HTC One Smartphone Review: Android Empowered

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Design and Build Quality

When you pick up the One, you can tell HTC put some serious time and effort into designing a phone that feels solid and rich. The handset features a full-metal, zero-gap unibody design with a curved back and rounded edges. The One’s silver finish, black glossy screen, and white detailing and edges give the phone a high-end look you won’t find on many other phones. While we like the look of the One’s all metal design, we should point out that this smooth finish will slide out of your hand more easily than some of the soft rubberized finishes found on other phones.

The HTC One measures 5.4 X 2.7 X .37 inches and weighs 5 ounces, making it one of the heavier phones in today’s market. Still, it’s a nice phone to hold and if you’re used to putting one of today’s other large-screen smartphones in your pocket, you shouldn’t notice a huge difference with the One.

The One features a 4.7 inch Full HD 1080p display with 468 PPI. Above the display, you’ll find a proximity sensor, indicator LED, earpiece, and 2.1 megapixel front-facing camera. Below the display, you’ll notice Back and Home keys on either side of the HTC logo. The One’s front-facing stereo speakers with built-in amplifiers are located above and below the display.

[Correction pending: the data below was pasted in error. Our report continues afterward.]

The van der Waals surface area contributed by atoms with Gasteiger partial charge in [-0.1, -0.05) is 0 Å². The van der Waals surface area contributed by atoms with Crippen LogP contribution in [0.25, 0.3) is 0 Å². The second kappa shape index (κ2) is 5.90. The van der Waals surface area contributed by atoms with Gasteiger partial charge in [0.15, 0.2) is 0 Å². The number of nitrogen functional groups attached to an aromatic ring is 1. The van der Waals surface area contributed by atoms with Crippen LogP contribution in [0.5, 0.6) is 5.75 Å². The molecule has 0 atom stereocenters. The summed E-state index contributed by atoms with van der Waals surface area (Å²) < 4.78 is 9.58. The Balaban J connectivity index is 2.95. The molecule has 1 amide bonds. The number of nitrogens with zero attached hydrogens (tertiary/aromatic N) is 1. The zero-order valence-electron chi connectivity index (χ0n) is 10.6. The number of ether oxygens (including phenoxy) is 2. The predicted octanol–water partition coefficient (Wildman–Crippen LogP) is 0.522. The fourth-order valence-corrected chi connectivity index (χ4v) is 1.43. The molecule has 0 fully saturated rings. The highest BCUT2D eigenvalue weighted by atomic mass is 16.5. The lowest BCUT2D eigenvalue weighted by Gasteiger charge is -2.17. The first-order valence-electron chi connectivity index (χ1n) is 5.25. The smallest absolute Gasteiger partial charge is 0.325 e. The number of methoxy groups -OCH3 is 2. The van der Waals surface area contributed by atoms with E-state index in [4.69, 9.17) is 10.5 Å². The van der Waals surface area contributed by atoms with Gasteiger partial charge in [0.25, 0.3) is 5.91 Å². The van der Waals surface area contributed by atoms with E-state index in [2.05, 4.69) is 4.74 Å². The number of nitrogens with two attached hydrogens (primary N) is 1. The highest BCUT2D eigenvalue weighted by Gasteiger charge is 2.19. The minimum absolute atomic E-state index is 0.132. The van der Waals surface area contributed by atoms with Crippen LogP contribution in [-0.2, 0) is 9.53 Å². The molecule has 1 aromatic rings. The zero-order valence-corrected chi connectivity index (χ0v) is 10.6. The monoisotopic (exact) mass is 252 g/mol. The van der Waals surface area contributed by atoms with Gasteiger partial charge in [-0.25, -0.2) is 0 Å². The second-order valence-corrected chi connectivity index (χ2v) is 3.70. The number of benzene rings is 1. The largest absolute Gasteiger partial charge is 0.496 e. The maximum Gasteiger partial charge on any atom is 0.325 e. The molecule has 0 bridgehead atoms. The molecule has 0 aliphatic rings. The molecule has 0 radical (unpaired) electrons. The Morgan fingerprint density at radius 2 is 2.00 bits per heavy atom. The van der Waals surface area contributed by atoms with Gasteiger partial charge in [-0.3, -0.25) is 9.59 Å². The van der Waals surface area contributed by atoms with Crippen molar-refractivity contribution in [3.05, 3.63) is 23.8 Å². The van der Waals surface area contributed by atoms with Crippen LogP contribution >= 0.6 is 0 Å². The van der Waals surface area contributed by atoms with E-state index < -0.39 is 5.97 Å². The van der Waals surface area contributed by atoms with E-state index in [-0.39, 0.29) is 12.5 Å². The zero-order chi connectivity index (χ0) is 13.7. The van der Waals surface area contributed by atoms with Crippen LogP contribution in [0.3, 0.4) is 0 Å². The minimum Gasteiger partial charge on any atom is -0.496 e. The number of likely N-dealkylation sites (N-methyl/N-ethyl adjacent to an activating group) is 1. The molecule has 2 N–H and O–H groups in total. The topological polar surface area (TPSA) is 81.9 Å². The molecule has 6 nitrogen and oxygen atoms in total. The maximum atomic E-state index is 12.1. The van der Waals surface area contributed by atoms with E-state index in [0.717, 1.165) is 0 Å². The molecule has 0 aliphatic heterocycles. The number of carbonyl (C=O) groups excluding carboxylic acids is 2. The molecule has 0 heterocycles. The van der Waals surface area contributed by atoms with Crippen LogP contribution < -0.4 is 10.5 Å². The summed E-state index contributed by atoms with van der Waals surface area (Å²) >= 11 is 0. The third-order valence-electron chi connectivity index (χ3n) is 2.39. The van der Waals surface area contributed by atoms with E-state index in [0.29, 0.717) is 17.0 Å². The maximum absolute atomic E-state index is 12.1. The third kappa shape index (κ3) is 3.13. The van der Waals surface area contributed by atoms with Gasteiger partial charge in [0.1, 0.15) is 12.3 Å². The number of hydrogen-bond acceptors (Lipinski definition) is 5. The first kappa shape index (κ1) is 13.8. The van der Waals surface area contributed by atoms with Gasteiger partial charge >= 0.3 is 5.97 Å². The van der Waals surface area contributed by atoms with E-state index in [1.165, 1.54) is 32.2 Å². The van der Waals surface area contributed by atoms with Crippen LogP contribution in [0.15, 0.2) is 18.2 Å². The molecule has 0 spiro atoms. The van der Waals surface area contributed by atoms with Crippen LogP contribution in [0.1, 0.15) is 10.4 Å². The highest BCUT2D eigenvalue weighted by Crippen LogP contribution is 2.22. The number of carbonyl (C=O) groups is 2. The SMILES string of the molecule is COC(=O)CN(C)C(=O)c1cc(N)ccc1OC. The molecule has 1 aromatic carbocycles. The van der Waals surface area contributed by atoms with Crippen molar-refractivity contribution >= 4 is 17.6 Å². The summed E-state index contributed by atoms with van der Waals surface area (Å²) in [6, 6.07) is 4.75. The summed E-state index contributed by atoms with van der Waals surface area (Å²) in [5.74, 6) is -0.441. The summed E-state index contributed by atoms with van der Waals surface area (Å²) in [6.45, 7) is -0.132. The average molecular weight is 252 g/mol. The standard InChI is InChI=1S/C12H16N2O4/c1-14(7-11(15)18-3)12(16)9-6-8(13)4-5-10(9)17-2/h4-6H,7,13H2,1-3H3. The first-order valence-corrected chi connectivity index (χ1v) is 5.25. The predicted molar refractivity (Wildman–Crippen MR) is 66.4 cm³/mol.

The left edge of the One houses the SIM card tray along with an eject hole. On the right edge, you’ll find the silver volume rocker. The base of the phone houses the microUSB 2.0 port along with a microphone. A Power button and 3.5mm headset jack are housed on the top edge of the phone.

When you flip the One over, you’ll find the HTC UltraPixel Camera along with an LED Flash. This camera features a 4 megapixel sensor that HTC claims is capable of capturing 300% more light than most leading 13 megapixel cameras. This is possible because the sensor on the One actually has a larger area per pixel.  Don't be fooled into thinking the 4MP sensor on this phone is somehow lower-end than the 8MP or 13MP ones found on some other devices. The camera also features HTC's ImageChip processor, an f/2.0 aperture, and optical image stabilization technology. We’ll take a closer look at what this camera can do in the coming pages.

 

Although it looks and feels very nice, one of the downfalls to having a zero-gap unibody design is that you can’t replace the battery in the HTC One. You may also notice that the One lacks a microSD card slot for additional storage. These two features may not be deal breakers, but they’re definitely something you’ll want to be aware of, especially if you’re torn between the 32GB and 64GB model.
 

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